While searching for a Web 2.0 Bible study site, I found RedLettr, the apparent tool I was looking for, but it isn’t ready for use yet. I had the idea of making a social Bible study site myself, but then quickly realized how unoriginal the idea probably was. RedLettr sounds promising, but we’ll have to wait and see. UPDATE: I’ve been asked, along with only a few others, to participate in a pre-alpha run of RedLettr. Cool! I’ll post the juicy details as they come, provided there is no Google-esque NDA (I’m joking – there isn’t).
On to the story. While reading the RedLettr creator’s blog, I noticed a link to Evotional.com, which also sounded interesting. The “About Us” page best describes the purpose of Evotional.com, which by face value is not much more than a pastor’s blog:
The evolution of evotional.com is the convergence of three core convictions:
C1: The church ought to be the most creative place on the planet
C2: The greatest message deserves the greatest marketing
C3: The church belongs in the middle of the marketplace
Whoa! Talk about a forward-looking purpose, obviously intended for the “Media Generation” as I like to call ourselves (or “Millennial Generation” or more traditionally, “MTV Generation”). Evotional.com’s blogger, Mark Batterson, writes some interesting pieces, but one in particular used Luke 14:23 as the marketing slogan.
“Compel them to come in.” – Luke 14:23
What a great verse, I thought. We could use that to inspire and motivate hundreds of Christians to spread the Gospel in “compelling” ways. But I always need to see context, so here’s where Google comes in. First I headed over to BibleGateway and read Luke chapter 14 in my favorite translation (NLT). But, because BibleGateway only has Matthew Henry commentary (way beyond me in most cases), I googled “Luke 14:23” to see what others were saying. Put in context, Luke 14:23 comes from the “Parable of the Great Feast.” Here’s a quick sum-up for the unaware: rich man invites rich friends to dinner, rich friends blow him off, rich man’s servant gathers up poor and homeless from the streets, and then rich man tells servant to get anyone from the highways and outside the city and compel them to come in, and rich man declares his house will be full so that none of the original guests he invited could enjoy the feast. So as you can tell, it was one of those parables that Jesus told to the Pharisees. When I first read it, I could make connections with evangelism and relating the rich friends to people who reject God. So the “compel them to come in” slogan would work. But I dig deeper. Google searching gave me:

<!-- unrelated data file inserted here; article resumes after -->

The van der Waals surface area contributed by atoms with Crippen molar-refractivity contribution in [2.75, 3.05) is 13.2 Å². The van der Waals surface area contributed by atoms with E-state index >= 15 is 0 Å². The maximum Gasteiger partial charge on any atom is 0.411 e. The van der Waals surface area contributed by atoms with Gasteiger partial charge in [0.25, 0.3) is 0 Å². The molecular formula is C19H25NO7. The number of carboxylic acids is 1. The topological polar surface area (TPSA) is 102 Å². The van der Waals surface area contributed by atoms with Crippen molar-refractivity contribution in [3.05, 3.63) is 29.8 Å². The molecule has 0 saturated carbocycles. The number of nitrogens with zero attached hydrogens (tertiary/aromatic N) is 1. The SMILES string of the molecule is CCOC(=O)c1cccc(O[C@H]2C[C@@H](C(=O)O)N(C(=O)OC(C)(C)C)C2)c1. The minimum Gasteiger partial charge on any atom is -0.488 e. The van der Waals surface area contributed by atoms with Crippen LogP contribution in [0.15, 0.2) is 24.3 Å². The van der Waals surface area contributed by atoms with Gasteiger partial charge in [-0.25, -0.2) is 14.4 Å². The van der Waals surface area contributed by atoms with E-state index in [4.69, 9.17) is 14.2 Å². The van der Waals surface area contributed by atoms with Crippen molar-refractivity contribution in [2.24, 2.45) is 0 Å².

Andrew Wommack’s commentary on Luke 14:23 (an apparent televangelist, so I read this with caution)
That second link especially helped in relating the allegory of the parable to the appropriate context. “Compel them to come in, ” as used by buzzconference.com and Mark Batterson, is not taken too horribly out of context, and doesn’t over-allegorize. But a word to the radical zealots: “compel” doesn’t mean crusade with guns blazing! In the context of the story, the master was telling his servant to “not take NO for an answer.” So in designing the media and creative culture of a church, we must compel our audience to come in. We should demand their attention. Create with such a quality that they can’t shrug it off as garbage or boring church junk. Does that mean an extremely loud and obnoxious local TV spot? Definitely not, since I said “demand their attention” not “repulse their affection.” Does that mean having a creative culture within your church (large or small) that incorporates arts, design, media and marketing? That is certainly a good start.
In the end, I had successfully used Google to study a passage of Scripture. Doing a search for “Compel Them To Come In” has almost 41,000 results. Some even have warnings against the usage of that phrase out of context, based on historical persecution. As with anything associated with the Internet, there are pitfalls and dangerzones to avoid, but be aware that Google can certainly provide you with a wealth of commentary on any passage. So until those Web 2.0 bible study sites are ready, Google is (rather, still is) your best friend.
Speaking of parables, during a recent study I had the feeling that some people were “over-allegorizing” the Parable of the Vine. At the time, the only phrase I could verbalize was “be careful not to extend the metaphor too far.” But “over-allegorize” is a perfect description of what we need to be aware of. I found some great Principles for Interpreting Parables, which include a rule for not over-allegorizing. What that means: not every specific detail given in a parable has an allegorical reference. Over-allegorizing and over-analyzing can suck the very life right out of an otherwise meaningful passage.